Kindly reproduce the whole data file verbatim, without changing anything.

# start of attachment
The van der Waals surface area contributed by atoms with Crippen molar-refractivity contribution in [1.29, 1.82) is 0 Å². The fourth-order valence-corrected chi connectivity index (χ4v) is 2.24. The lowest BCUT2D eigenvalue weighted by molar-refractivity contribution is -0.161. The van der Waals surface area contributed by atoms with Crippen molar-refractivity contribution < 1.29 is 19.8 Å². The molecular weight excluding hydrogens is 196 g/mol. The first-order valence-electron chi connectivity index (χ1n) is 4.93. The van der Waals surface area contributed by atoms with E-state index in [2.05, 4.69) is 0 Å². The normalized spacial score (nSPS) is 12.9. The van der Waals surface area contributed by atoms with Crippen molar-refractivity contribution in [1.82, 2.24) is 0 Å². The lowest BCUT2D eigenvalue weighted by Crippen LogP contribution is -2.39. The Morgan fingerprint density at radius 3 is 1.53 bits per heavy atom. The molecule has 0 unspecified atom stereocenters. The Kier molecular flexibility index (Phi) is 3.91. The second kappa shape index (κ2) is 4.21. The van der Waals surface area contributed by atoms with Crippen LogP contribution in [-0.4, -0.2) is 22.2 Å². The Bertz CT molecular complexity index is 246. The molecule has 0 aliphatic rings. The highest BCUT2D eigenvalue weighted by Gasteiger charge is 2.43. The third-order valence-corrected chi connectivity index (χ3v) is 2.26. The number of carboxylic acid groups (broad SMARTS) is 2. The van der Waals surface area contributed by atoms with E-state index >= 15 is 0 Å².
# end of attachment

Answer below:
The van der Waals surface area contributed by atoms with Crippen molar-refractivity contribution in [1.29, 1.82) is 0 Å². The fourth-order valence-corrected chi connectivity index (χ4v) is 2.24. The lowest BCUT2D eigenvalue weighted by molar-refractivity contribution is -0.161. The van der Waals surface area contributed by atoms with Crippen molar-refractivity contribution < 1.29 is 19.8 Å². The molecular weight excluding hydrogens is 196 g/mol. The first-order valence-electron chi connectivity index (χ1n) is 4.93. The van der Waals surface area contributed by atoms with E-state index in [2.05, 4.69) is 0 Å². The normalized spacial score (nSPS) is 12.9. The van der Waals surface area contributed by atoms with Crippen molar-refractivity contribution in [1.82, 2.24) is 0 Å². The lowest BCUT2D eigenvalue weighted by Crippen LogP contribution is -2.39. The Morgan fingerprint density at radius 3 is 1.53 bits per heavy atom. The molecule has 0 unspecified atom stereocenters. The Kier molecular flexibility index (Phi) is 3.91. The second kappa shape index (κ2) is 4.21. The van der Waals surface area contributed by atoms with Crippen LogP contribution in [-0.4, -0.2) is 22.2 Å². The Bertz CT molecular complexity index is 246. The molecule has 0 aliphatic rings. The highest BCUT2D eigenvalue weighted by Gasteiger charge is 2.43. The third-order valence-corrected chi connectivity index (χ3v) is 2.26. The number of carboxylic acid groups (broad SMARTS) is 2. The van der Waals surface area contributed by atoms with E-state index >= 15 is 0 Å².